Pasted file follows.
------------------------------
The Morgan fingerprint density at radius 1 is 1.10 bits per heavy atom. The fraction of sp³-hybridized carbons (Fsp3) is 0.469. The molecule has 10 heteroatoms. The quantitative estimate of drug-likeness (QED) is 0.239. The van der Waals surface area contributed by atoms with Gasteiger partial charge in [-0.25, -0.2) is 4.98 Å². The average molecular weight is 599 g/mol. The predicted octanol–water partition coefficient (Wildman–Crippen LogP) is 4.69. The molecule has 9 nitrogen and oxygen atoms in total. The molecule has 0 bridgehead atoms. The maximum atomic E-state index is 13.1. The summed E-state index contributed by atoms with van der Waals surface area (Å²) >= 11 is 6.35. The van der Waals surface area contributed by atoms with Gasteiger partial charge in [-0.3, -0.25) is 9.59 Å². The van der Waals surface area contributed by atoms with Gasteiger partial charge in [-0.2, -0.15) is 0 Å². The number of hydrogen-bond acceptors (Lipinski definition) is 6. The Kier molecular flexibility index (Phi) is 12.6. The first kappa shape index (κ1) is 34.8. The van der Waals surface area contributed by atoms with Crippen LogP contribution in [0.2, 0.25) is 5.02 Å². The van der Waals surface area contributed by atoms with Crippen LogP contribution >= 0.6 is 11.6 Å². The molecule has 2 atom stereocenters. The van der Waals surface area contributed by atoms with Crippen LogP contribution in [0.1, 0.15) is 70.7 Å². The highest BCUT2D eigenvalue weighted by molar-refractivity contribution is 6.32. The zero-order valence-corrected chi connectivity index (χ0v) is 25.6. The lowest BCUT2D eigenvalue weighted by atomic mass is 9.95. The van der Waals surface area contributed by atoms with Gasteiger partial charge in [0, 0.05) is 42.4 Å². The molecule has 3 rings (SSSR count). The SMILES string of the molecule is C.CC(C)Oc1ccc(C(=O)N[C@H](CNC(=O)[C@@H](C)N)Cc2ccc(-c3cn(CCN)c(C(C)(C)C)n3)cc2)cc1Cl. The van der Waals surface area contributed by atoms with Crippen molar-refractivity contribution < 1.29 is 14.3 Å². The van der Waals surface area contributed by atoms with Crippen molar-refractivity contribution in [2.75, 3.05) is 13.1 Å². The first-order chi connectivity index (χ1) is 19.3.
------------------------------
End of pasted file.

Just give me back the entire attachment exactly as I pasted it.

The Morgan fingerprint density at radius 1 is 1.10 bits per heavy atom. The fraction of sp³-hybridized carbons (Fsp3) is 0.469. The molecule has 10 heteroatoms. The quantitative estimate of drug-likeness (QED) is 0.239. The van der Waals surface area contributed by atoms with Gasteiger partial charge in [-0.25, -0.2) is 4.98 Å². The average molecular weight is 599 g/mol. The predicted octanol–water partition coefficient (Wildman–Crippen LogP) is 4.69. The molecule has 9 nitrogen and oxygen atoms in total. The molecule has 0 bridgehead atoms. The maximum atomic E-state index is 13.1. The summed E-state index contributed by atoms with van der Waals surface area (Å²) >= 11 is 6.35. The van der Waals surface area contributed by atoms with Gasteiger partial charge in [-0.3, -0.25) is 9.59 Å². The van der Waals surface area contributed by atoms with Gasteiger partial charge in [-0.2, -0.15) is 0 Å². The number of hydrogen-bond acceptors (Lipinski definition) is 6. The Kier molecular flexibility index (Phi) is 12.6. The first kappa shape index (κ1) is 34.8. The van der Waals surface area contributed by atoms with Crippen LogP contribution in [0.2, 0.25) is 5.02 Å². The van der Waals surface area contributed by atoms with Crippen LogP contribution >= 0.6 is 11.6 Å². The molecule has 2 atom stereocenters. The van der Waals surface area contributed by atoms with Crippen LogP contribution in [0.1, 0.15) is 70.7 Å². The highest BCUT2D eigenvalue weighted by molar-refractivity contribution is 6.32. The zero-order valence-corrected chi connectivity index (χ0v) is 25.6. The lowest BCUT2D eigenvalue weighted by atomic mass is 9.95. The van der Waals surface area contributed by atoms with Gasteiger partial charge in [0, 0.05) is 42.4 Å². The molecule has 3 rings (SSSR count). The SMILES string of the molecule is C.CC(C)Oc1ccc(C(=O)N[C@H](CNC(=O)[C@@H](C)N)Cc2ccc(-c3cn(CCN)c(C(C)(C)C)n3)cc2)cc1Cl. The van der Waals surface area contributed by atoms with Crippen molar-refractivity contribution < 1.29 is 14.3 Å². The van der Waals surface area contributed by atoms with Crippen molar-refractivity contribution in [2.75, 3.05) is 13.1 Å². The first-order chi connectivity index (χ1) is 19.3.